Tax Base in India- Trends, Reasons & Challenges

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In the recent times, despite a limited tax revenue base, the Indian government’s fiscal space has witnessed some significant shifts. Interestingly, these shifts aren’t just due to rapid economic growth but are closely interlinked with policy choices, the pandemic, and the nature of economic growth.

This topic of “Tax Base in India- Trends, Reasons & Challenges” is important from the perspective of the UPSC IAS Examination, which falls under General Studies Portion.

Growth in Tax Base

Direct Tax Payers

  • Companies:
    • 2014-15: 7.46 lakh companies were paying tax.
    • 2022-23: This increased by 43% to 10.7 lakh companies.
  • Individuals:
    • Growth of 65% from 2014-15 to 2022-23.
    • Number increased from 5.38 crore to 8.9 crore.
    • Notably, a large segment comprises small taxpayers with incomes below Rs 5 lakh.

Indirect Tax Payers (GST)

  • Growth witnessed in the number of GST payers:
    • 2019: 1.2 crore
    • June 2023: 1.4 crore
  • Significant contributors:
    • 80% are proprietorships.
    • 10% are partnerships.
  • Smaller establishments have shown interest in registering under GST for the benefit of input tax credits, which also likely affects the direct tax base.

Formalization of the Economy

  • With an estimated 6.4 crore establishments in India, at least 22% are formal and tax-compliant.
  • Despite a large number of individual taxpayers, the formal labour force’s percentage might be lower due to the inclusion of non-working taxpayers, like retirees.
  • The data suggests that paying income tax isn’t confined to a small part of the labour force anymore.

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Key Factors behind the Tax Base Expansion

  • Economic Growth:
    • Increase in the number of companies.
    • Growth in the formal sector.
    • Larger number of individuals joining the labour force.
  • Formalisation of Economy: Makes tax evasion or avoidance more difficult.
  • Reduction in Tax Rates: While aiding in expanding the base, it also prevented a proportional rise in the tax to GDP ratio.

Shifts in Tax Rates and Implications

Corporate Tax

  • 2019 saw a reduction in corporate tax from 30% to 22%.
    • This amounted to an effective reduction of approximately 25%.
    • Resulted in revenue loss: Rs 1.28 lakh crore (2019-20) and Rs 1 lakh crore (2020-21).
    • Tax to GDP ratio:
      • 2018-19: 3.5%
      • 2022-23: 3.1%

Personal Income Tax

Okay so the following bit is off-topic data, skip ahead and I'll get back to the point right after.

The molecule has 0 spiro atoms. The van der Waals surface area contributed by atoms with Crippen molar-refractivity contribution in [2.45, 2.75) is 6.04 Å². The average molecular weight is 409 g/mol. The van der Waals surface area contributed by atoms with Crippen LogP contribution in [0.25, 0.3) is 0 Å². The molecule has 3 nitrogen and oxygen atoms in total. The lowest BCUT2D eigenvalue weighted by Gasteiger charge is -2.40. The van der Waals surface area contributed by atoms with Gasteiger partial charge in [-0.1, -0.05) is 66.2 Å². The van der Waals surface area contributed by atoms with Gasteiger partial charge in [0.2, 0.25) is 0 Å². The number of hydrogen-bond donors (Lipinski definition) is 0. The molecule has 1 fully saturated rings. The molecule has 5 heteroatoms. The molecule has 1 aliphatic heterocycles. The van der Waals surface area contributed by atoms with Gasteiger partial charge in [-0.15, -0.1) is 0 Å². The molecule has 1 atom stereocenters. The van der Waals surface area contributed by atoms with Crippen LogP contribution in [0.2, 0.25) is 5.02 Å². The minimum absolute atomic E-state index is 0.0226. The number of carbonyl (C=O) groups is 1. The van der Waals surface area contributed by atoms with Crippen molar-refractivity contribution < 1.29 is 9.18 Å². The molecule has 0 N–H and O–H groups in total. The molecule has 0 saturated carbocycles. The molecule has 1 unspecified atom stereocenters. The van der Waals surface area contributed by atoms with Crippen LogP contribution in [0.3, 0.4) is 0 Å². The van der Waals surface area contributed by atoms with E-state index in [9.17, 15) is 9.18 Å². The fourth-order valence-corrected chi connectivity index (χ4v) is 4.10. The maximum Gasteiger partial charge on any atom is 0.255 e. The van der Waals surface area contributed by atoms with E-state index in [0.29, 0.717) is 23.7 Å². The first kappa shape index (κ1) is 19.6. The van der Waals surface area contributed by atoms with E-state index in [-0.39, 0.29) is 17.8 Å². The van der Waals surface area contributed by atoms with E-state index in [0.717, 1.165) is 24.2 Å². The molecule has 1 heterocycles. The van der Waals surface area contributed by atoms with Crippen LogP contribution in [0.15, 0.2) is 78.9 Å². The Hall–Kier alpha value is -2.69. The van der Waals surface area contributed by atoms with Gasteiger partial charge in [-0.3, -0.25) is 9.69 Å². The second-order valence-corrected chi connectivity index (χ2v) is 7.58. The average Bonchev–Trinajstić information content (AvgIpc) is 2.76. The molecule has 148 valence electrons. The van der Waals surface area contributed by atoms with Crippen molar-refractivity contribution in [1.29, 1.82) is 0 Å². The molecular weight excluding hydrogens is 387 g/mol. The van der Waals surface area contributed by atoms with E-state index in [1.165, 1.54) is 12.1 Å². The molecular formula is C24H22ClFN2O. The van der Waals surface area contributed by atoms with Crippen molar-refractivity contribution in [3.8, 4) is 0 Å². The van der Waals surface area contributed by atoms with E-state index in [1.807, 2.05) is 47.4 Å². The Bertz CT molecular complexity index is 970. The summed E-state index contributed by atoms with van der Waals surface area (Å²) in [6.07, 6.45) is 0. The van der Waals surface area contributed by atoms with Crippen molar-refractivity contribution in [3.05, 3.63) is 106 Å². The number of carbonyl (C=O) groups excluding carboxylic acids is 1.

• 2019 interim budget introduced a full rebate for individual taxpayers with income up to Rs 5 lakh.
    • Result: Rise in zero tax liability individuals from 2.9 crore (2019-20) to 5.16 crore (2022-23).
    • Personal income tax to GDP ratio:
      • 2018-19: 2.5%
      • 2022-23: 3%

GST Rate Changes

  • Subramanian committee’s recommended revenue-neutral rate: 15.5%.
    • Weighted average GST rate saw a reduction from 14.4% to 11.6% by 2019 due to tax cuts in November 2017 and December 2018.
    • Indirect tax collections as a percentage of GDP:
      • 2016-17: 6.3%
      • 2022-23: 6.6% (excluding compensation cess revenue, it was 6.2%).

Way Forward

  • Strengthening Fiscal Foundations: The numbers hint at solid fiscal groundwork, and with the economic upturn, as India aims to transition from a lower to an upper-middle-income economy and the organized sector’s share rises, more revenue gains are anticipated.
  • Policy Choices: These potential gains provide the government with the option to enhance spending without compromising fiscal health. The government should be cautious and avoid excessive financial concessions, ensuring a judicious utilization of this fiscal space.


India’s evolving tax scenario, marked by a broadening base yet affected by policy rate changes, paints a complex picture of the country’s fiscal health. While challenges remain, a strategic path forward can ensure a balance between stimulating economic growth and maintaining fiscal discipline.

Practice Question for Mains

Why is the tax revenue increasing in India? Discuss how it can be used to aid economic growth in India. (250 words)

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